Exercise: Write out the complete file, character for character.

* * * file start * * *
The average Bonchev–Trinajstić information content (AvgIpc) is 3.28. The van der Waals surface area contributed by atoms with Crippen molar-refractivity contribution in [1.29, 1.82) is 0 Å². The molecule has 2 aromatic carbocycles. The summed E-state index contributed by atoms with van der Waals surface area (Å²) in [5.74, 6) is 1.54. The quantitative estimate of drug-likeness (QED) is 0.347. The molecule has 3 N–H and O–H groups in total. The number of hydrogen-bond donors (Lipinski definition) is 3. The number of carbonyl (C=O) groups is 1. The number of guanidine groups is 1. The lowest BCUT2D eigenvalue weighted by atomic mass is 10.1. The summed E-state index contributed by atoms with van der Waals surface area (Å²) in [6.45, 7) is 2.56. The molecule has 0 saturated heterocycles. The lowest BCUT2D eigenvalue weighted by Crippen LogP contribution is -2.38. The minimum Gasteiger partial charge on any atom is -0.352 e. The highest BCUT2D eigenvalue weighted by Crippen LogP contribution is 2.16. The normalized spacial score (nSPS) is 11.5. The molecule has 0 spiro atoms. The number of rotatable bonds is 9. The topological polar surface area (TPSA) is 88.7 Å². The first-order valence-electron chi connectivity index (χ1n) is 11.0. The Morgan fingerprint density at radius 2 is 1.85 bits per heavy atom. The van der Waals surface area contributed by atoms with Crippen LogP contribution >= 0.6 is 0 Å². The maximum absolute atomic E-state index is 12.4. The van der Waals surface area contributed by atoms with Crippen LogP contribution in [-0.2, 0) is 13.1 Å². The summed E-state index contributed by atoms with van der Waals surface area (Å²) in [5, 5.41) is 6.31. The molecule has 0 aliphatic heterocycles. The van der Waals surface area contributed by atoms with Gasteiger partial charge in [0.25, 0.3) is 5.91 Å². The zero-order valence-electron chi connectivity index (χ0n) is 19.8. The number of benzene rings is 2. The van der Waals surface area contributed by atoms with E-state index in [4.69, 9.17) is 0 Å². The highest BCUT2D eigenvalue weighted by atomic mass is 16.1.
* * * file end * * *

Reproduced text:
The average Bonchev–Trinajstić information content (AvgIpc) is 3.28. The van der Waals surface area contributed by atoms with Crippen molar-refractivity contribution in [1.29, 1.82) is 0 Å². The molecule has 2 aromatic carbocycles. The summed E-state index contributed by atoms with van der Waals surface area (Å²) in [5.74, 6) is 1.54. The quantitative estimate of drug-likeness (QED) is 0.347. The molecule has 3 N–H and O–H groups in total. The number of hydrogen-bond donors (Lipinski definition) is 3. The number of carbonyl (C=O) groups is 1. The number of guanidine groups is 1. The lowest BCUT2D eigenvalue weighted by atomic mass is 10.1. The summed E-state index contributed by atoms with van der Waals surface area (Å²) in [6.45, 7) is 2.56. The molecule has 0 saturated heterocycles. The lowest BCUT2D eigenvalue weighted by Crippen LogP contribution is -2.38. The minimum Gasteiger partial charge on any atom is -0.352 e. The highest BCUT2D eigenvalue weighted by Crippen LogP contribution is 2.16. The normalized spacial score (nSPS) is 11.5. The molecule has 0 spiro atoms. The number of rotatable bonds is 9. The topological polar surface area (TPSA) is 88.7 Å². The first-order valence-electron chi connectivity index (χ1n) is 11.0. The Morgan fingerprint density at radius 2 is 1.85 bits per heavy atom. The van der Waals surface area contributed by atoms with Crippen LogP contribution >= 0.6 is 0 Å². The maximum absolute atomic E-state index is 12.4. The van der Waals surface area contributed by atoms with Crippen LogP contribution in [-0.2, 0) is 13.1 Å². The summed E-state index contributed by atoms with van der Waals surface area (Å²) in [5, 5.41) is 6.31. The molecule has 0 aliphatic heterocycles. The van der Waals surface area contributed by atoms with Gasteiger partial charge in [0.25, 0.3) is 5.91 Å². The zero-order valence-electron chi connectivity index (χ0n) is 19.8. The number of benzene rings is 2. The van der Waals surface area contributed by atoms with E-state index in [4.69, 9.17) is 0 Å². The highest BCUT2D eigenvalue weighted by atomic mass is 16.1.